The predictable rise of al-Shabaab in Kenya
Unless the Kenyan Government takes a different approach with Somalia, the long-term territorial feud between the two countries will only increase al-Shabaab’s power
Al-Shabaab is a fundamentalist group which aims to expand Islamic principles across East Africa. Originating in Somalia, the group uses violent means to advance its cause and, as a result, was classed as a terrorist organisation in 2008 by the US Department of State. Whilst for the majority of its existence al-Shabaab has focused its attacks on Somalia itself and kept religion at the core of its rule, in recent months the militant group has advanced its campaigns to take in Kenya on the grounds of national and territorial dispute.
Conflicts over land between Kenya and Somalia date back to the early 1960s following the end of the British colonial rule and the victory of the Mau Mau Uprising. On the dissolution of all former British colonies in East Africa, Kenya was granted administration of the land bordering Somalia. What ensued was a violent and lengthy battle between the two nations which became known as the ‘Shifta War’. Somalis trapped in the borderland fought ceaselessly to be reunited with the rest of the country and to be freed from the control of the Kenyan Government.
The said events may be viewed as a significant cause for the current rise of al-Shabaab in Kenya. When expanding into the country, the terrorist group did not struggle to recruit soldiers to fight for their cause. Native Somalis still living on Kenyan territory today resent the historic conflict and argue that since the 1960s the treatment of those living in the north-eastern regions of the country has not been equal to the treatment of native Kenyans. Indeed, according to the Truth, Justice and Reconciliation Commission, Muslims in Kenya feel a lack of equality in education and the provision of basic social services such as healthcare.
Despite the fact that the Kenyan Government denies such accusations, it has been independently proven that in Nairobi only 30 per cent of the population live below the poverty line compared to 74 per cent of the population in north-eastern regions. This statistic certainly supports the fact that the government is far less active in terms of the provision of public services in outer regions of the country than it is in the thriving and constantly growing capital. This is further supported by the knowledge that in Nairobi 1 doctor serves 20,715 people, as opposed to the north-east where 1 doctor serves 120,823.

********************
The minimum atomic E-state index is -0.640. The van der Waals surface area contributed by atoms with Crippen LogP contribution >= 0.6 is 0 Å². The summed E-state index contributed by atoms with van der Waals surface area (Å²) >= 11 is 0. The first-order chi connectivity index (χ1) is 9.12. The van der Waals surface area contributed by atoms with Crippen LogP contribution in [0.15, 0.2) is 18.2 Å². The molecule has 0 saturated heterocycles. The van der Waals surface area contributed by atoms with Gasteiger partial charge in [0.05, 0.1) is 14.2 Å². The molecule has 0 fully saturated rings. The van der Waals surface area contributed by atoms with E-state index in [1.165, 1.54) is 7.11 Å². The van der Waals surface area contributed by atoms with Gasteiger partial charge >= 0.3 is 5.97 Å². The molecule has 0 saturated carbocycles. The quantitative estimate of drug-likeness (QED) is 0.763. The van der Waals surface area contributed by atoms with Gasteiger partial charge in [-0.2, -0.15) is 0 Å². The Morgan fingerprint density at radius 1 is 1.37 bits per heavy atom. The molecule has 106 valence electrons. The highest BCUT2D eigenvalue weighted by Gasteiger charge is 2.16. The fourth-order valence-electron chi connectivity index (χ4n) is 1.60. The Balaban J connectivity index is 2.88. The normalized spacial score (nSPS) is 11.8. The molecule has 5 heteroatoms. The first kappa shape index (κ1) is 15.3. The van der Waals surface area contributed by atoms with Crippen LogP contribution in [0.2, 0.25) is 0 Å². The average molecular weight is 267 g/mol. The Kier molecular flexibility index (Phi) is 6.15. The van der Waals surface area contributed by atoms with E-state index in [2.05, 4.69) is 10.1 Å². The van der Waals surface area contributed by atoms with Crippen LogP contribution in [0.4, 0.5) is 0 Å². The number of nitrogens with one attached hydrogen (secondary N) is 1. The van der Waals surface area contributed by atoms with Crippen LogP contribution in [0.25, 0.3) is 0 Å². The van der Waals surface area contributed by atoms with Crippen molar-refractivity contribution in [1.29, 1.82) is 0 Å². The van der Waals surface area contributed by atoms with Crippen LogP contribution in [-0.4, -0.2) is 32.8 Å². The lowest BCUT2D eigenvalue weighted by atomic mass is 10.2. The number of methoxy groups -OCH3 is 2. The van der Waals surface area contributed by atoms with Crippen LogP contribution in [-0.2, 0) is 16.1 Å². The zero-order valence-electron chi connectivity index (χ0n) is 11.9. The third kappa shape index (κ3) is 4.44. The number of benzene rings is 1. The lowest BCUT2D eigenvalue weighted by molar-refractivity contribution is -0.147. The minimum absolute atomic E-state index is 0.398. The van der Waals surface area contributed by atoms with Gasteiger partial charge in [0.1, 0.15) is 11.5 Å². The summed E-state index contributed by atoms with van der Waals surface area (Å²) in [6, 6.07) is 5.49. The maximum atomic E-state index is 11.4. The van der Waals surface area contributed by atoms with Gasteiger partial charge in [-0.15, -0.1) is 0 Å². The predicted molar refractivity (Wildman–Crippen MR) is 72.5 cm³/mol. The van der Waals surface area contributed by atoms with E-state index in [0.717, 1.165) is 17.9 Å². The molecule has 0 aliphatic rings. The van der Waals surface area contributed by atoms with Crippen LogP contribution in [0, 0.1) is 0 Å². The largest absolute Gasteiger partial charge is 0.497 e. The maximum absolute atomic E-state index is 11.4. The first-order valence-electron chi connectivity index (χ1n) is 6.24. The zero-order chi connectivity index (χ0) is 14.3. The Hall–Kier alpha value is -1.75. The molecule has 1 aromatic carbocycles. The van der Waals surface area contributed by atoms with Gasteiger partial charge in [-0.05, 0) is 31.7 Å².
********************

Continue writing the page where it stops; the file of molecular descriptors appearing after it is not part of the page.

In addition to this historic resentment by Somalis of the Kenyan Government, certain short-term factors cannot be overlooked when considering why al-Shabaab has become so prominent. The extrajudicial killings of Somalian Muslims suspected of terrorist acts by the Kenyan Anti-Terrorism Police Unit (ATPU) alongside acts of collective punishment, such as the 1984 Wagalla massacre as a result of which 1,000 Muslims were shot, have worked in conjunction with one another to further fuel al-Shabaab attacks.
Al-Shabaab have claimed responsibility for the attack on the Nairobi shopping centre, West Gate, in September 2013 and more recently have admitted to being behind the attack on Garissa State University in which gunmen killed 147 people and wounded 79. However, the response of the Kenyan Government to these and other such attacks has been criticised. The government has lacked a united and comprehensive plan through which to improve the situation, and instead has turned to the widespread oppression of al-Shabaab in order to remain all-powerful. On the 6th of June of this year, the Kenyan Government bombed two al-Shabaab military bases in an attempt to limit the power of the terrorist organisation.
It is certainly ironic that the Kenyan nationals who were once oppressed are now themselves becoming the oppressors. However, the wider international community is warning that it is of paramount importance that the Kenyan Government considers its response carefully towards future attacks which may be launched. It is feared that the suppression of the group on nationalistic and religious grounds will only add fuel to the al-Shabaab cause. It is for this reason that consensus states that Kenya should now consider ‘the withdrawal of troops from Somalia, the release of Somali political prisoners, and the denouncement of all religious fighting’ thus placing the responsibility for the control of the rise of al-Shabaab firmly in the hands of the international community.